Prime Minister Mariano Rajoy has promised Spain’s European neighbours to cut the public deficit — the shortfall of revenues to spending — to 6.3 percent of output in 2012, after they let him relax an earlier 5.3 percent goal.
But a recession aggravated by budget tightening and widening holes in the finances of Spain’s big-spending regional governments have undermined his promise, as warnings have increased that Spain will need a full bailout.
“Nobody now believes it will be able to fulfill the target,” said Alberto Roldan, an analyst at Spanish brokerage Inverseguros.
Another economist, Jesus Castillo of Natixis bank, estimated the deficit this year will be between 7.5 and eight percent. An overshoot of the 6.3 percent goal “is in all the forecasts,” he said.
Spain, the fourth biggest economy in the eurozone, massively overshot last year, with spending outweighing revenues by 8.9 percent of gross domestic product against an initial target of 6.0 percent.
In 2012, “rumours suggest that the deficit could rise to higher than last year’s,” said Marian Fernandez, an analyst at Spanish bank Inversis, who forecast this year’s deficit will soar to between 9.2 and 9.4 percent.
Under pressure from European authorities, Rajoy’s government has made the deficit its top priority and has tried to lower it through unpopular savings measures including cuts to pay and benefits, and a sales tax rise.
It says it can save 102 billion euros ($132 billion) by 2014 through the measures, which have brought millions of protestors onto the streets.
– ‘Downward spiral’ –
The austerity is causing “a downward spiral”, Castillo warned however.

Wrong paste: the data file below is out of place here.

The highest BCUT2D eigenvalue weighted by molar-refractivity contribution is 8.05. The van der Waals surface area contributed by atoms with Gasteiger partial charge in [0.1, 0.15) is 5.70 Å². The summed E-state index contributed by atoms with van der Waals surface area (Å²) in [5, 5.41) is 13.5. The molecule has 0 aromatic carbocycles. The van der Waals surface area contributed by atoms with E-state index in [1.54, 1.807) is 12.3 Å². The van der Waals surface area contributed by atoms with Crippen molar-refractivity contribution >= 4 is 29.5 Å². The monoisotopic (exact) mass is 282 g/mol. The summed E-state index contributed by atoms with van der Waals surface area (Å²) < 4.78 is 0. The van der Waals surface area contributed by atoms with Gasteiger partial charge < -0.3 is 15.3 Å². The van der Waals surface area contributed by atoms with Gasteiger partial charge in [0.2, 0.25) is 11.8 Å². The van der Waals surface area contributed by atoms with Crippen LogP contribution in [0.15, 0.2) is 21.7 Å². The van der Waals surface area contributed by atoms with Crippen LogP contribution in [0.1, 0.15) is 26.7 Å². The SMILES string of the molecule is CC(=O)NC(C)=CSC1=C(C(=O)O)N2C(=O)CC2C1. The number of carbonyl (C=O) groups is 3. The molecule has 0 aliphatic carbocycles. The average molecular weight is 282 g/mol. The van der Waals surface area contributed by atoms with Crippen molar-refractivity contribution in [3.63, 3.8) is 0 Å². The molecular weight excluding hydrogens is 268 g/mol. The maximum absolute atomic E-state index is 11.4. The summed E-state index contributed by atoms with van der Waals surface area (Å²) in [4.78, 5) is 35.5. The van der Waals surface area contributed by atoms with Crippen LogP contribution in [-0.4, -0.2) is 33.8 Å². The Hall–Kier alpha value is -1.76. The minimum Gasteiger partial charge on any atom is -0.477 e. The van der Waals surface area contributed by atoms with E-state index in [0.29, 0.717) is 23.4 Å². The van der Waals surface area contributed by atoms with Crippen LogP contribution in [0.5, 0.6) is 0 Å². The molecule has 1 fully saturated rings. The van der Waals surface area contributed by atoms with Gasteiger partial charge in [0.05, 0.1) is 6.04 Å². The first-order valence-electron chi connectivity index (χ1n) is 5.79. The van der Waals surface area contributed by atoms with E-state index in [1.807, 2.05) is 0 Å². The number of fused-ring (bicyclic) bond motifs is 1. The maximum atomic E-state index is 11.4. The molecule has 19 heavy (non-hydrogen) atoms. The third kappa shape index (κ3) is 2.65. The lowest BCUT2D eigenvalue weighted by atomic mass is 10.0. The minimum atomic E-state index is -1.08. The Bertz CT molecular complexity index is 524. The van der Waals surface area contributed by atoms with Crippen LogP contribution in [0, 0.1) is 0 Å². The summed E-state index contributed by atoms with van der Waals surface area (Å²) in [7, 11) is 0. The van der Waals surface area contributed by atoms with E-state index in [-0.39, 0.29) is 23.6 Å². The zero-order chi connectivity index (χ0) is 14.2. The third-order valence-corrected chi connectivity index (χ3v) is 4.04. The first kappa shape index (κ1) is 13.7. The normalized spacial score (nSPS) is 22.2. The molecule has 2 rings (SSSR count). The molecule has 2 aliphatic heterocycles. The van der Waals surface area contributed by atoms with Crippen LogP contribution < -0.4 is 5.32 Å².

“These measures have an effect on growth, which in turn has an effect on the deficit,” he said. For example, the rise in sales tax discourages consumer spending and thereby lowers tax revenues.
The government’s current growth forecast for this year is for a 1.5 percent contraction — brighter than the fall of 1.7 percent forecast by the International Monetary Fund and the 1.8 percent by the European Commission.
Natixis forecasts the contraction this year could be as deep as 2.0 percent.
The biggest problem weighing on the deficit is the share accounted for by the 17 autonomous regions that make up Spain. Two-thirds of the budget overshoot in 2011 was attributed to them.
“They are the main risk factor,” said a report by the economic thinktank FEDEA, which forecast a deficit of 2.2 to 4.0 percent for the regions this year — far above the 1.5 percent target set by the central government.
The figure for the regions had reached 0.77 percent by the end of June, but this did not reflect the major expenditures that typically fall in the second half of the year.
The central government budget by the end of July had already exceeded the 2012 target for its own share of the deficit — 4.6 percent against a goal of 4.5 percent.
A major headache looms for Rajoy in November: he promised during his successful election campaign last year that he would raise pensions in line with inflation.
Spanish media say this would cost some four billion euros, enough to add 0.4 percentage points to the deficit as a share of GDP.
Rajoy has been holding off making a decision on whether to request a bailout from Spain’s neighbours because it is not clear what conditions they would attach to the aid — such as demands for more specific budget cuts.
“Any deviation from the current road map is very dangerous for Spain” and weakens its hand in negotiating such conditions, said Roldan.
He added however that Europe’s decision to ease requirements for Greece and Portugal, after they received bailouts, bodes well for Spain.
“Just as the market is taking for granted there will be a bailout, it is also taking for granted that there will be an extension” of the deficit target for Spain, he said.